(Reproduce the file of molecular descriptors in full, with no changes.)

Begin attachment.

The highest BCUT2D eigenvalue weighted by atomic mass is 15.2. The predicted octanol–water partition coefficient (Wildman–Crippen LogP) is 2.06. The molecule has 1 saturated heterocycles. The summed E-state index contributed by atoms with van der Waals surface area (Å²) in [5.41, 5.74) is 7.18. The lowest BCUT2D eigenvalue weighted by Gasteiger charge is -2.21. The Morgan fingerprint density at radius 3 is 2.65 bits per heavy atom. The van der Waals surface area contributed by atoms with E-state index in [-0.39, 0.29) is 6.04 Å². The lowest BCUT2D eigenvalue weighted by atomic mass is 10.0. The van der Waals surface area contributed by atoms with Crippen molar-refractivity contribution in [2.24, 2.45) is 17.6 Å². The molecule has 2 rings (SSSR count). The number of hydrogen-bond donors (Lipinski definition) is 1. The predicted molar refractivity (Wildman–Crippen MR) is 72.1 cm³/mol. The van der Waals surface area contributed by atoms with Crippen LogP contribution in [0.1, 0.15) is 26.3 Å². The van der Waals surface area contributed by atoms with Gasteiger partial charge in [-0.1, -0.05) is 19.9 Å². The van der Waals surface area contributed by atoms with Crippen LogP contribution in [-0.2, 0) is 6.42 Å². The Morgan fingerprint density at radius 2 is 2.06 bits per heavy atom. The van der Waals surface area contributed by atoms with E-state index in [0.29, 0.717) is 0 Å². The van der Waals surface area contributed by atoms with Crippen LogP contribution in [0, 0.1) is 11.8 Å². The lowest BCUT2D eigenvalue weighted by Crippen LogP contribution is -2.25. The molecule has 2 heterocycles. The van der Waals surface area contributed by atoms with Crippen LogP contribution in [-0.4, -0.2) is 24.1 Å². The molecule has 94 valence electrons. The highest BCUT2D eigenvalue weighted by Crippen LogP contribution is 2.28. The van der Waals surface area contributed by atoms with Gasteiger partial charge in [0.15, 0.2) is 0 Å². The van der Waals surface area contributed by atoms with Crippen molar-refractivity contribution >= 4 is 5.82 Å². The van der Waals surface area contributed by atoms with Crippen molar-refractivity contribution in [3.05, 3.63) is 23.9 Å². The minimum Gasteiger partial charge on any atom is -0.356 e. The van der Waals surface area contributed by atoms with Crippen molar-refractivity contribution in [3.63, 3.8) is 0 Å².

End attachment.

The highest BCUT2D eigenvalue weighted by atomic mass is 15.2. The predicted octanol–water partition coefficient (Wildman–Crippen LogP) is 2.06. The molecule has 1 saturated heterocycles. The summed E-state index contributed by atoms with van der Waals surface area (Å²) in [5.41, 5.74) is 7.18. The lowest BCUT2D eigenvalue weighted by Gasteiger charge is -2.21. The Morgan fingerprint density at radius 3 is 2.65 bits per heavy atom. The van der Waals surface area contributed by atoms with E-state index in [-0.39, 0.29) is 6.04 Å². The lowest BCUT2D eigenvalue weighted by atomic mass is 10.0. The van der Waals surface area contributed by atoms with Crippen molar-refractivity contribution in [2.24, 2.45) is 17.6 Å². The molecule has 2 rings (SSSR count). The number of hydrogen-bond donors (Lipinski definition) is 1. The predicted molar refractivity (Wildman–Crippen MR) is 72.1 cm³/mol. The van der Waals surface area contributed by atoms with Crippen LogP contribution in [0.1, 0.15) is 26.3 Å². The van der Waals surface area contributed by atoms with Gasteiger partial charge in [-0.1, -0.05) is 19.9 Å². The van der Waals surface area contributed by atoms with Crippen LogP contribution in [-0.2, 0) is 6.42 Å². The Morgan fingerprint density at radius 2 is 2.06 bits per heavy atom. The van der Waals surface area contributed by atoms with E-state index in [0.29, 0.717) is 0 Å². The van der Waals surface area contributed by atoms with Crippen LogP contribution in [0, 0.1) is 11.8 Å². The lowest BCUT2D eigenvalue weighted by Crippen LogP contribution is -2.25. The molecule has 2 heterocycles. The van der Waals surface area contributed by atoms with Crippen LogP contribution in [-0.4, -0.2) is 24.1 Å². The molecule has 94 valence electrons. The highest BCUT2D eigenvalue weighted by Crippen LogP contribution is 2.28. The van der Waals surface area contributed by atoms with Gasteiger partial charge in [0.15, 0.2) is 0 Å². The van der Waals surface area contributed by atoms with Crippen molar-refractivity contribution >= 4 is 5.82 Å². The van der Waals surface area contributed by atoms with Crippen molar-refractivity contribution in [3.05, 3.63) is 23.9 Å². The minimum Gasteiger partial charge on any atom is -0.356 e. The van der Waals surface area contributed by atoms with Crippen molar-refractivity contribution in [3.63, 3.8) is 0 Å².